Gov. Martin O'Malley will turn to a longtime political ally, former Baltimore County Executive James T. Smith, to lead the Maryland Department of Transportation as it begins a new era of stepped-up construction, administration officials confirmed Tuesday.
O'Malley is expected to announce the appointment of Smith, 71, on Wednesday. His selection ends a search that has continued for more than a year — since former Transportation Secretary Beverly Swaim-Staley announced her departure last spring.
Former Deputy Secretary Darrell Mobley has been running the department since Swaim-Staley left last summer. The administration officials said that Mobley will be offered another position in the administration. The officials did not name the post, but there is a vacancy in the high-ranking position of executive secretary of the Maryland Transportation Authority, which Mobley has chaired since Swaim-Staley left.
An administration official said O'Malley had chosen Smith for his experience with financial management and development issues as county executive and his familiarity with the needs of local jurisdictions. The official said Smith is especially qualified to lead the state's efforts to forge public-private partnerships to build major projects with non-traditional financing — an approach bolstered by legislation that passed the General Assembly this year.
Sen. James E. "Ed" DeGrange, who chairs the Senate's transportation budget subcommittee, said O'Malley had made "an excellent choice." DeGrange, an Anne Arundel County Democrat, said he had a good relationship with Smith during his years as county executive.
"He's well-respected by everyone he comes in contact with," DeGrange said.
The appointment requires Senate confirmation, but Smith could serve in the position until lawmakers take up his nomination next year. Smith could not be reached Tuesday night for comment.
The transportation agency is one of the largest in state government, employing more than 10,000 workers and spending $3.7 billion a year in operating expenses and capital projects. Its secretary is one of the most powerful officials in state government, supervising agencies that oversee state highways, transit systems, motor vehicles, toll facilities, Baltimore-Washington International Thurgood Marshall Airport and the Port of Baltimore.
Unlike Mobley and Swaim-Staley, Smith would take office at a time when Maryland is expected to have money to spend on transportation projects beyond basic maintenance. The General Assembly passed a transportation revenue bill this year, with gas tax increases, that is expected to eventually produce an additional $800 million annually.
As transportation secretary, Smith would play a leading role in putting together the state's six-year Comprehensive Transportation Program this fall. He would lead the annual "road show" in which state transportation officials appear in each county and Baltimore City to discuss the transportation budget and hear about local project priorities.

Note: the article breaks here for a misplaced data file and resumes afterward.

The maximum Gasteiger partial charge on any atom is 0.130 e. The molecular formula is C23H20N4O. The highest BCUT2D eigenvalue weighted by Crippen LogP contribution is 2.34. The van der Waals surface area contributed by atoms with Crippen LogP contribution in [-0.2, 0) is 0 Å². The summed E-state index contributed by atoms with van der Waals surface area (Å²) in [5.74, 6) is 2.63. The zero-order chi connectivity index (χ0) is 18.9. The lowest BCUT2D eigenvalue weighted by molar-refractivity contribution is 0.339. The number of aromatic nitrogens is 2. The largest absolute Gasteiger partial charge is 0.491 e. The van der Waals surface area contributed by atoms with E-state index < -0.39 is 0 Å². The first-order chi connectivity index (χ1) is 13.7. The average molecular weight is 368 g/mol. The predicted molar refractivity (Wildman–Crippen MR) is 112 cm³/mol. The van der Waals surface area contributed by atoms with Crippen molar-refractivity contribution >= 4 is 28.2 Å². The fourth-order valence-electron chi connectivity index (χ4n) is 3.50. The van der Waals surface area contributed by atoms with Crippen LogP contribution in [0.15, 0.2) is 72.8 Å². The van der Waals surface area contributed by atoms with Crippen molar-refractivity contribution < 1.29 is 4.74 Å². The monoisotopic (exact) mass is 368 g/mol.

With the new revenue and an improving economy, Smith is more likely to be able to agree to those requests than any transportation chief since the recession hit in 2008.
Smith began his political career on the Baltimore County Council from 1978 to 1985, when he was appointed to the Baltimore County Circuit Court by Gov. Harry R. Hughes. He served on the bench until 2001, when he stepped down to run as a Democrat for Baltimore County executive.
Elected in 2002 with 56 percent of the vote, Smith was re-elected with two-thirds of the vote in 2006. That year he also played a critical role in the election of county State's Attorney Scott D. Shellenberger — contributing $585,000 to the Baltimore County Victory Slate of Democrats, which in turn gave $435,000 to Shellenberger's campaign.
As county executive, Smith was known for having a tense relationship with Republican Gov. Robert L. Ehrlich Jr., who Smith said didn't return calls. Smith forged a strong cross-border alliance with then-Baltimore Mayor O'Malley before his election as governor.
During the 2006 election, Smith appeared in what was regarded as a highly effective ad supporting O'Malley over Ehrlich. Peter O'Malley, the governor's younger brother, worked for several years as Smith's chief of staff.
Smith served as chairman of the Baltimore Regional Transportation Board in 2010. Limited to two terms as county executive, he left office that year and was succeeded by current County Executive Kevin Kamenetz.
Smith considered running for comptroller or state Senate in 2010 before deciding to sit out the election.
Since Smith left office, his political future has been the subject of much speculation. He had more than $550,000 in his still-active campaign account as of January — money he could use toward seeking state or local office.
Baltimore Sun reporter Erin Cox contributed to this article.Copyright © 2014, The Baltimore Sun